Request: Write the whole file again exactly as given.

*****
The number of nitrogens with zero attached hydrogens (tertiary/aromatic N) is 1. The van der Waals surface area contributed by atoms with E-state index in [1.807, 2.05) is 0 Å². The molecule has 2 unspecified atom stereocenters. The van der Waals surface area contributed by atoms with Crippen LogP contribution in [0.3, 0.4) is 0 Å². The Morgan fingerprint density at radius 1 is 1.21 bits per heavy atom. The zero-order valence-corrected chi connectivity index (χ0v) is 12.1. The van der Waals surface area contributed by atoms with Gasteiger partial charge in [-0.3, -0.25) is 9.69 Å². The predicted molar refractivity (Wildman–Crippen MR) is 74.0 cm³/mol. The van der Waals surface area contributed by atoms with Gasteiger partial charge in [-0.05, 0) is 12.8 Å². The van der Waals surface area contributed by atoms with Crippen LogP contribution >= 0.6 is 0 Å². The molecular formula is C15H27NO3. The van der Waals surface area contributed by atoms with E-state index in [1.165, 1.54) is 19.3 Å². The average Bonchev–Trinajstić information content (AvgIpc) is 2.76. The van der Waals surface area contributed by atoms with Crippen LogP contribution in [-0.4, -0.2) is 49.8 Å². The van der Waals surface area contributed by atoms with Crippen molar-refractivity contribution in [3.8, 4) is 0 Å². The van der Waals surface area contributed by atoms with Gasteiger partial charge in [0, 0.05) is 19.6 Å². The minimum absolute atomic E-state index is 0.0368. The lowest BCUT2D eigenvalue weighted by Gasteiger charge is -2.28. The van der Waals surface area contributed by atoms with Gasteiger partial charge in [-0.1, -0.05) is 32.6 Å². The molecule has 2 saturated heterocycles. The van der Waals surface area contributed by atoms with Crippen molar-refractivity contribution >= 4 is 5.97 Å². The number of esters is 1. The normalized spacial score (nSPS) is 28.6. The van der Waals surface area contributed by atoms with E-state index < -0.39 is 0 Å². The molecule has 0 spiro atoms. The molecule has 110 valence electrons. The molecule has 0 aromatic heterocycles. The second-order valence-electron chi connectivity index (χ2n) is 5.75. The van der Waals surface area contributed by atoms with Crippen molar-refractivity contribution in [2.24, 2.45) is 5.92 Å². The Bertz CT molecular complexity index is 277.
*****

The number of nitrogens with zero attached hydrogens (tertiary/aromatic N) is 1. The van der Waals surface area contributed by atoms with E-state index in [1.807, 2.05) is 0 Å². The molecule has 2 unspecified atom stereocenters. The van der Waals surface area contributed by atoms with Crippen LogP contribution in [0.3, 0.4) is 0 Å². The Morgan fingerprint density at radius 1 is 1.21 bits per heavy atom. The zero-order valence-corrected chi connectivity index (χ0v) is 12.1. The van der Waals surface area contributed by atoms with Gasteiger partial charge in [-0.3, -0.25) is 9.69 Å². The predicted molar refractivity (Wildman–Crippen MR) is 74.0 cm³/mol. The van der Waals surface area contributed by atoms with Gasteiger partial charge in [-0.05, 0) is 12.8 Å². The van der Waals surface area contributed by atoms with Crippen LogP contribution >= 0.6 is 0 Å². The molecular formula is C15H27NO3. The van der Waals surface area contributed by atoms with E-state index in [1.165, 1.54) is 19.3 Å². The average Bonchev–Trinajstić information content (AvgIpc) is 2.76. The van der Waals surface area contributed by atoms with Crippen LogP contribution in [-0.4, -0.2) is 49.8 Å². The van der Waals surface area contributed by atoms with Crippen molar-refractivity contribution in [3.8, 4) is 0 Å². The van der Waals surface area contributed by atoms with Gasteiger partial charge in [0, 0.05) is 19.6 Å². The minimum absolute atomic E-state index is 0.0368. The lowest BCUT2D eigenvalue weighted by Gasteiger charge is -2.28. The van der Waals surface area contributed by atoms with Gasteiger partial charge in [-0.1, -0.05) is 32.6 Å². The molecule has 2 saturated heterocycles. The van der Waals surface area contributed by atoms with Crippen molar-refractivity contribution >= 4 is 5.97 Å². The number of esters is 1. The normalized spacial score (nSPS) is 28.6. The van der Waals surface area contributed by atoms with E-state index < -0.39 is 0 Å². The molecule has 0 spiro atoms. The molecule has 110 valence electrons. The molecule has 0 aromatic heterocycles. The second-order valence-electron chi connectivity index (χ2n) is 5.75. The van der Waals surface area contributed by atoms with Crippen molar-refractivity contribution in [2.24, 2.45) is 5.92 Å². The Bertz CT molecular complexity index is 277.